Mr. Aduba sharply disputed the elevated death toll reported by others, saying that the police could confirm only 109 deaths.

But a Nigerian Red Cross official in Jos, Adeyemo Adebayo, deputy head of disaster management, said that the number of dead was “possibly” even greater than the 332 buried in the mass grave, since many fled into the bush and could have been cut down there by their attackers. A respected Nigerian human rights group, the Civil Rights Congress, said Monday that its members had counted 492 bodies.

Clearly, journalists face hard, hard work trying to get these stories right. All I can say is that we do not — based on the reports that I have seen — know much about the wave of violence in January that the killers now claim ignited their passions. We need to know more. If GetReligion readers have seen coverage with more information from neutral or international sources, please let me know.

Please give us the URLs to help provide more balance. Otherwise, this Times story still has a bloody hole in it. And let me add one other question, which has been voiced by some readers in comments. Does anyone know if these Christian victims are Catholics, Anglicans, Pentecostals, Evangelicals or all of the above?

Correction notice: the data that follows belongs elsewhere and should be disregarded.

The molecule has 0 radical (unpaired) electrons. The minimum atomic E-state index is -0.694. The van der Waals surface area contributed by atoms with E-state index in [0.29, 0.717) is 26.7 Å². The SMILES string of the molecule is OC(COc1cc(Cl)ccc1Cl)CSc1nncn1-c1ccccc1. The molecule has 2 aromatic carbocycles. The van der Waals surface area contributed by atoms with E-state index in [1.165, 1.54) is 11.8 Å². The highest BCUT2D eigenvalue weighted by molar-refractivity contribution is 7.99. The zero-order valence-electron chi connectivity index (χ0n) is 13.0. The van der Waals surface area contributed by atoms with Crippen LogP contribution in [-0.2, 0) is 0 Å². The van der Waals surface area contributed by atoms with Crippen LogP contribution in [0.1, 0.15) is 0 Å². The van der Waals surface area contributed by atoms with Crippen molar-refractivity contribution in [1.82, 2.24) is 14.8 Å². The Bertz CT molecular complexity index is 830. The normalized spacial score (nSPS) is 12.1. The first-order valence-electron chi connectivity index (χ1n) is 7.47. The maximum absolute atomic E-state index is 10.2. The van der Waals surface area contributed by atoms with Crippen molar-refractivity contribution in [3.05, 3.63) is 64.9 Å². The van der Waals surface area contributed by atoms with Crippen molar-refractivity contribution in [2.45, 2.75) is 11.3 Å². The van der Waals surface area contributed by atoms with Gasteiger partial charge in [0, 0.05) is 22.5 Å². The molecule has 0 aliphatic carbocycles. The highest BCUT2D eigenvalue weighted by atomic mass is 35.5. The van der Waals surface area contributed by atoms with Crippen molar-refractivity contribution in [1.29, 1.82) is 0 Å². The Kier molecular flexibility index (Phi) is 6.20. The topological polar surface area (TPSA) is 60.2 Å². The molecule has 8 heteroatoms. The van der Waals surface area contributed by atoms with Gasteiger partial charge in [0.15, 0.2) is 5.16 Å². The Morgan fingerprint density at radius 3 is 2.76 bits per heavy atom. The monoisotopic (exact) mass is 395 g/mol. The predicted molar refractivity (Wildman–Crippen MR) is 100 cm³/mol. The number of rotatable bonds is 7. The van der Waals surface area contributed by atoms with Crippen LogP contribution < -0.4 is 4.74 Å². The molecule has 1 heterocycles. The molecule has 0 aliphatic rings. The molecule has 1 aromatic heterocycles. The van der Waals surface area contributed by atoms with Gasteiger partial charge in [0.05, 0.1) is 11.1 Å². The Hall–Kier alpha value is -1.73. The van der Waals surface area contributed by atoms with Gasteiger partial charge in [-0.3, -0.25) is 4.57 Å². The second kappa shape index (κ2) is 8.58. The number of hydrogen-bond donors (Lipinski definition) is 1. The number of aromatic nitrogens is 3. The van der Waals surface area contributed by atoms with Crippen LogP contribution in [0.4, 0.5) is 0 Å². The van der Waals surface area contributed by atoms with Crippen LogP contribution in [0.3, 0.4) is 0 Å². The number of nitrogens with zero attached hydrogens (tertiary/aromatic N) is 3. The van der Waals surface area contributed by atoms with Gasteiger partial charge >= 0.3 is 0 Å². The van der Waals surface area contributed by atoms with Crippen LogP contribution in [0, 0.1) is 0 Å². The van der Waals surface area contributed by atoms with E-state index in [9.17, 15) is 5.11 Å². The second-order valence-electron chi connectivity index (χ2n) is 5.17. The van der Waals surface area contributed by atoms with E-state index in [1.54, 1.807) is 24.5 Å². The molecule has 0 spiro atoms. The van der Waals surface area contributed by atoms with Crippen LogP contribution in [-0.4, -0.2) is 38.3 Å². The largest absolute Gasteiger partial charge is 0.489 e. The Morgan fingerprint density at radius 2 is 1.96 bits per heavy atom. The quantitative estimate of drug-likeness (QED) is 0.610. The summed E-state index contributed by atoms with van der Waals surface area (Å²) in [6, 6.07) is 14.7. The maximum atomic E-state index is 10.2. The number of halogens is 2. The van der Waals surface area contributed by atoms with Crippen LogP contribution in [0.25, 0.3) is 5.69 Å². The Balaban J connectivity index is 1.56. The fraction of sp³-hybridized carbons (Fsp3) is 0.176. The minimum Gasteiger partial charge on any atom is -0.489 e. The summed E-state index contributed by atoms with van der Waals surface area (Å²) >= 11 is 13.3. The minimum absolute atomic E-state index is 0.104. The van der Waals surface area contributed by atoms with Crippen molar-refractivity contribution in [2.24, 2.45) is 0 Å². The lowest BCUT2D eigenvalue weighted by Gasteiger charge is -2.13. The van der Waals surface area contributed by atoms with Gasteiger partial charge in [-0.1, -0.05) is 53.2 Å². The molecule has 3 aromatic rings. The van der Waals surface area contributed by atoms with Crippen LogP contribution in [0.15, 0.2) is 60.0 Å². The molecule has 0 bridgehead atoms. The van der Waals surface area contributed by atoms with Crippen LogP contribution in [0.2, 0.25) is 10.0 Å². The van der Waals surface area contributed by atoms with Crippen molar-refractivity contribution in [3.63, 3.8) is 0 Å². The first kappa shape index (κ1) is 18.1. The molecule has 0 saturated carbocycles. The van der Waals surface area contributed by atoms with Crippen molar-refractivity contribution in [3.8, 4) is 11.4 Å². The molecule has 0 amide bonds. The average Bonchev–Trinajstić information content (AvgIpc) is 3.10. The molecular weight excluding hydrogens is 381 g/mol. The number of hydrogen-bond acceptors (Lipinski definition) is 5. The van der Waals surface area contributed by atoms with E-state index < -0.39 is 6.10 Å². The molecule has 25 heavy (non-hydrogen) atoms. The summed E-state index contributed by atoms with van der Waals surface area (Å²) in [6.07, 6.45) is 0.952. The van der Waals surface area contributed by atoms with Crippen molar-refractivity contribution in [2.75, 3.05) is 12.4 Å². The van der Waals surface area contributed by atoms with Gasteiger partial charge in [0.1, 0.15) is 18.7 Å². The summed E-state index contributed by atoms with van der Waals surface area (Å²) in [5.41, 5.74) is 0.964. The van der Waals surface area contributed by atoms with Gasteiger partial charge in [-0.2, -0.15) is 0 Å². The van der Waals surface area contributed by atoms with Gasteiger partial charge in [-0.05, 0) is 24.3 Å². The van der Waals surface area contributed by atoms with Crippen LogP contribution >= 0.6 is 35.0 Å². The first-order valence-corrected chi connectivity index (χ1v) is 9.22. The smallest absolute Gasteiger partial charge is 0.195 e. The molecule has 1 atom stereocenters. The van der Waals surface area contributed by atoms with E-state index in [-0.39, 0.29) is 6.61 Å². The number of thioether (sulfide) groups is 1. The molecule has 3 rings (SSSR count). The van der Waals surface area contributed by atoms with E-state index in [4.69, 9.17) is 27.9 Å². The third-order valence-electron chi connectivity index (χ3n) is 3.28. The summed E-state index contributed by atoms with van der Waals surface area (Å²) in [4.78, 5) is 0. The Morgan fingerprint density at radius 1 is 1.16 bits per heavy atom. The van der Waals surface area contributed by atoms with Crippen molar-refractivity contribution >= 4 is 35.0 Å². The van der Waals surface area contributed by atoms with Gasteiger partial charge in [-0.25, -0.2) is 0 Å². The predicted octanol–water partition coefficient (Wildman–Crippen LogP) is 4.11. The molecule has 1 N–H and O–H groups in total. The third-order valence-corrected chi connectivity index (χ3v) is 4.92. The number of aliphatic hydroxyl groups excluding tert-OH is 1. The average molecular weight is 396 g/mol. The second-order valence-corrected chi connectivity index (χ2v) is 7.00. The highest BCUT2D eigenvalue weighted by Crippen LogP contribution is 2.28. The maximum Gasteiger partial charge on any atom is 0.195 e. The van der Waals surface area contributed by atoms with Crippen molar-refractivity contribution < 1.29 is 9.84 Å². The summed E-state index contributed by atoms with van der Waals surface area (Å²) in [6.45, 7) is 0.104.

Print Friendly

Clearing one missionary’s name

It’s time for a flashback to an earlier stage in the story of the Idaho Baptists and the Haitian orphans. You may recall that, while tracing the trail of Laura Silsby and her short-term mission team from Idaho, the New York Times heard people discussing this name — Philippe Murphy.

Here is the key Times reference:

Several parents denied accusations that they had been given money for their children, or that they wanted their children to be put up for adoption.

They trusted the Americans, they said, because they arrived with the recommendation of a Baptist minister, Philippe Murphy, who runs an orphanage in the area. A woman who answered the door at Mr. Murphy’s house said he had gone to Miami. But she also said that he did not know anything about the Americans.

Thus, I asked the following questions here at GetReligion based on that report:

Who is Pastor Philippe Murphy? Is he the leader of the orphanage — surely Protestant — that the Idaho Baptists worked with to find these children? Why has this Haitian pastor gone to Miami? One more question: Are the Baptists from Idaho major funders of his orphanage?

Logical questions, but they were based on an error or a misunderstanding. I am happy to report — and I hope the Times team noticed this too — that reporter Cary McMullen of The Ledger in Lakeland, Fla., has found this missionary and added some crucial information.

This is a perfect of example of what can happen when reporters are working in very complex and traumatized environments, especially if they are working through a translator. To cut to the chase: A reporter from the Times heard Haitian parents talking about Phillipe Murphy, a local pastor who runs an orphanage. They trusted Silsby and her team because of his endorsement, but someone at his house said he had gone to Miami.